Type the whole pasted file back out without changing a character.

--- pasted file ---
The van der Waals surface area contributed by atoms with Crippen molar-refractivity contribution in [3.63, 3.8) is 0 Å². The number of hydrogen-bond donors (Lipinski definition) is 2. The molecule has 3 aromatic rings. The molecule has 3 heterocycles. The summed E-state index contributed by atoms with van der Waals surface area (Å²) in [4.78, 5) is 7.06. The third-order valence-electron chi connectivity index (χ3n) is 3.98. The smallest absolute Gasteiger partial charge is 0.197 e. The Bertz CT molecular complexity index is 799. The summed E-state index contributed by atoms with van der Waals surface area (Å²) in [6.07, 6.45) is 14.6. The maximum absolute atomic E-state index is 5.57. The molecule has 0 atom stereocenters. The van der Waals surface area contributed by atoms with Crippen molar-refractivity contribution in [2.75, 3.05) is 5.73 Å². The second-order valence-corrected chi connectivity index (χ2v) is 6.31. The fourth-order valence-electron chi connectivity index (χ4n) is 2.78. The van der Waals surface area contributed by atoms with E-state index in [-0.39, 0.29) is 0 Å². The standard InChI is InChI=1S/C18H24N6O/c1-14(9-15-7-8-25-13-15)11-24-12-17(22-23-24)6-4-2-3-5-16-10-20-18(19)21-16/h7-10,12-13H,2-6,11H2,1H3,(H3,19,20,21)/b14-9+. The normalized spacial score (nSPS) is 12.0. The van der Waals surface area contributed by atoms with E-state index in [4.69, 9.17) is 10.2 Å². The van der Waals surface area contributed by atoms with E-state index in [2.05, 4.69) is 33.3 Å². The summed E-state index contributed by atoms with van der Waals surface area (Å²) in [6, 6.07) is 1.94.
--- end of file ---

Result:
The van der Waals surface area contributed by atoms with Crippen molar-refractivity contribution in [3.63, 3.8) is 0 Å². The number of hydrogen-bond donors (Lipinski definition) is 2. The molecule has 3 aromatic rings. The molecule has 3 heterocycles. The summed E-state index contributed by atoms with van der Waals surface area (Å²) in [4.78, 5) is 7.06. The third-order valence-electron chi connectivity index (χ3n) is 3.98. The smallest absolute Gasteiger partial charge is 0.197 e. The Bertz CT molecular complexity index is 799. The summed E-state index contributed by atoms with van der Waals surface area (Å²) in [6.07, 6.45) is 14.6. The maximum absolute atomic E-state index is 5.57. The molecule has 0 atom stereocenters. The van der Waals surface area contributed by atoms with Crippen molar-refractivity contribution in [2.75, 3.05) is 5.73 Å². The second-order valence-corrected chi connectivity index (χ2v) is 6.31. The fourth-order valence-electron chi connectivity index (χ4n) is 2.78. The van der Waals surface area contributed by atoms with E-state index in [-0.39, 0.29) is 0 Å². The standard InChI is InChI=1S/C18H24N6O/c1-14(9-15-7-8-25-13-15)11-24-12-17(22-23-24)6-4-2-3-5-16-10-20-18(19)21-16/h7-10,12-13H,2-6,11H2,1H3,(H3,19,20,21)/b14-9+. The normalized spacial score (nSPS) is 12.0. The van der Waals surface area contributed by atoms with E-state index in [4.69, 9.17) is 10.2 Å². The van der Waals surface area contributed by atoms with E-state index in [2.05, 4.69) is 33.3 Å². The summed E-state index contributed by atoms with van der Waals surface area (Å²) in [6, 6.07) is 1.94.